Timothy C. Hain, MD, Chicago IL. Page last modified: January 12, 2019
See also: sensory sensitivity in migraine smell sensitivity light sensitivity sound sensitivity
Barosensitivity is commonly reported in patients with migraine, although little has been written about it. There are only 21 papers in Pubmed as of 2016 concerning "atmospheric pressure and migraine", and only about 10 are directly relevant.
We firmly hold the opinion that based on our experience with many thousands of migraine patients in Chicago, Illinois, there are a subgroup of migraine patients (we would estimate 20%), who have a strong sensitivity to low pressure fronts. These are the patients who say that "I can predict the weather" because of an increase liklihood of having a migraine. As genetics probably plays a substantial role in migraine triggers, let us say here that Chicago is a very large diverse city with roughly equal numbers of Caucasians, Hispanic, and African Americans.
It is part of the pervasive increased sensitivity to sensory input found in patients with migraine.
|Sound||Hyperacusis||Phonophobia||LDL||Correlates with smell sensitivity (Rocho-Filho et al, 2016)|
|Smell||Smell sensitivity||Osmophobia||Upsit, Sniffit|
|Weather||Barosensitivity||? Barophobia ?|
|Motion sensitivity||kinesiophobia||Motion sickness||Various questionnaires||Motion sickness can trigger smell sensitivity|
Although undoubtedly this has been observed in ancient history, Larmande et al (1996) is the first paper to come up in Pubmed who attempted to correlate weather and migraine. They report (in French) that "No correlations were found between climate parameters or variations there of and onset of migraine". So it appears that in the French, weather does not provoke migraine.
Similarly, Villeneuve et al (2006) reported (in Ottawa, 4039 ED visits) that "no associations were observed with changes in atmospheric pressure, wind speed, and relative humidity during the 24 hours preceding presentation." Here the group studied were Canadians who felt sick enough to go the the emergency departement. While this is easy data to collect, we are doubtful that this reflects the behavior of migraine in general. In fact, if a migraine were triggered by a low pressure front, perhaps as always, this would probably be a reason NOT to go to the ED.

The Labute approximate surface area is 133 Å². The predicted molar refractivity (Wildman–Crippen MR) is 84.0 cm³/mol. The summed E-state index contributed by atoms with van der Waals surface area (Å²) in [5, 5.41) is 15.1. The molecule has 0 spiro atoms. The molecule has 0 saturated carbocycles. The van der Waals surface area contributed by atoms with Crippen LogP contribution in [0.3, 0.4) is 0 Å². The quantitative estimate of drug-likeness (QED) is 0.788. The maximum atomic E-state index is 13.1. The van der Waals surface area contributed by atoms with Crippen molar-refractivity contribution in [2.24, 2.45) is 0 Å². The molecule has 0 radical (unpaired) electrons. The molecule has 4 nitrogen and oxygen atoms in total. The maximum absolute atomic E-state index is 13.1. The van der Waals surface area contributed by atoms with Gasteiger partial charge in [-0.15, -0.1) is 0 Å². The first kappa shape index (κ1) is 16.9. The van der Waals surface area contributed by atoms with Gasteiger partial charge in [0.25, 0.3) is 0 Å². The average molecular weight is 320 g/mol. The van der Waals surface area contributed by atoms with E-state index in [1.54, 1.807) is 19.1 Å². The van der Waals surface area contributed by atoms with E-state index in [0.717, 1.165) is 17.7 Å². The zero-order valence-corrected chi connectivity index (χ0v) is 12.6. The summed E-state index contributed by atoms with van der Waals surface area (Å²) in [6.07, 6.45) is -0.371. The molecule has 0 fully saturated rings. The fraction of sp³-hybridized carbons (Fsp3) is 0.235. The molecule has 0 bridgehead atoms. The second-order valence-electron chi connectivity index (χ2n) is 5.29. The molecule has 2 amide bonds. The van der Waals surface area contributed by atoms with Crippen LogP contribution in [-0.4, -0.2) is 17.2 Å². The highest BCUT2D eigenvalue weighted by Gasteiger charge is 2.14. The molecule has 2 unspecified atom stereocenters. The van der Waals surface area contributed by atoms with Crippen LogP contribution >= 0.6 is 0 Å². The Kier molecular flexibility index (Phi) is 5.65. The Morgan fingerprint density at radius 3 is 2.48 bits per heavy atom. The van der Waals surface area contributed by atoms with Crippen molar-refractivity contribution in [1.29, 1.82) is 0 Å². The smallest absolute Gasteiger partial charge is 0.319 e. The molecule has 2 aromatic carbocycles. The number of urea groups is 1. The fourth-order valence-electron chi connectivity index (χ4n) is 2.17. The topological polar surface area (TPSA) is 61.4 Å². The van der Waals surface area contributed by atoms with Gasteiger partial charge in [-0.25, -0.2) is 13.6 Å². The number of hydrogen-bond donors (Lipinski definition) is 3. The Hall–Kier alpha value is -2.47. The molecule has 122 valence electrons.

Szyszkowicz (2008) reported a weak correlation between emergency department visits for headache (in Ottawa again, 8012 ED visits for headache), and air pollution. Similar comments as above.
Hoffman et al (2011), reported that 6 out of 20 migraine patients were "highly sensitive to changes of certain weather components". This is simply too few patients. Hoffman (2015) looked at 100 patients. They reported that there was no correlation in all migraine patients, but there was a subgroup with a significant weather sensitivity. This makes some sense as migraine is unlikely to be a single disease, and it seems very plausible that there could be a subgroup with weather sensitivity.
Okuma et al (2015), reported in Japan that in 34 patients (31 women), that patients developed migraines with low atmospheric pressure. This is a very small group, but it does reflect our experience in Chicago.
Overall, it our impression that patients with migraine are often (but not always) sensitive to atmospheric pressure. We suspect that this sensitivity reflects a genetic subgroup within migraine. It is well known that migraine is polygenetic.
Gurkov et al (2016) reported that Meniere's disease can be triggered by pressure changes. Only 56 subjects were studied. There was a very low correlation, which fits with our idea that Meniere's disease is not associated with atmospheric pressure.
On the other hand, Schmidt et al (2017) also reported that symptom prevalence was higher when atmospheric pressure was low, in the UK. The relative risk was about 30%. This was a much larger study, and is more plausible. We would wonder how many of these patients also fit the criteria for Migraine (about 50% of Meniere's patients also meet criteria for Migraine).
Although some patients are very certain that weather changes trigger their migraines, the Neurology headache establishment does not appear as certain about this. Pelligrino et al (2017), in a meta-analysis, reported an immense number of potential triggers. A recent paper by Turner et al (2018) on "Percieved migraine triggers", stated in a nice way of course, that they were dubious. They said "subjects' belief systems still play a role in metods of self report ...." In other words, they don't really buy it. These authors seem to assume that migraine is a disease, rather than just a collection of symptoms with many different genetic substrates.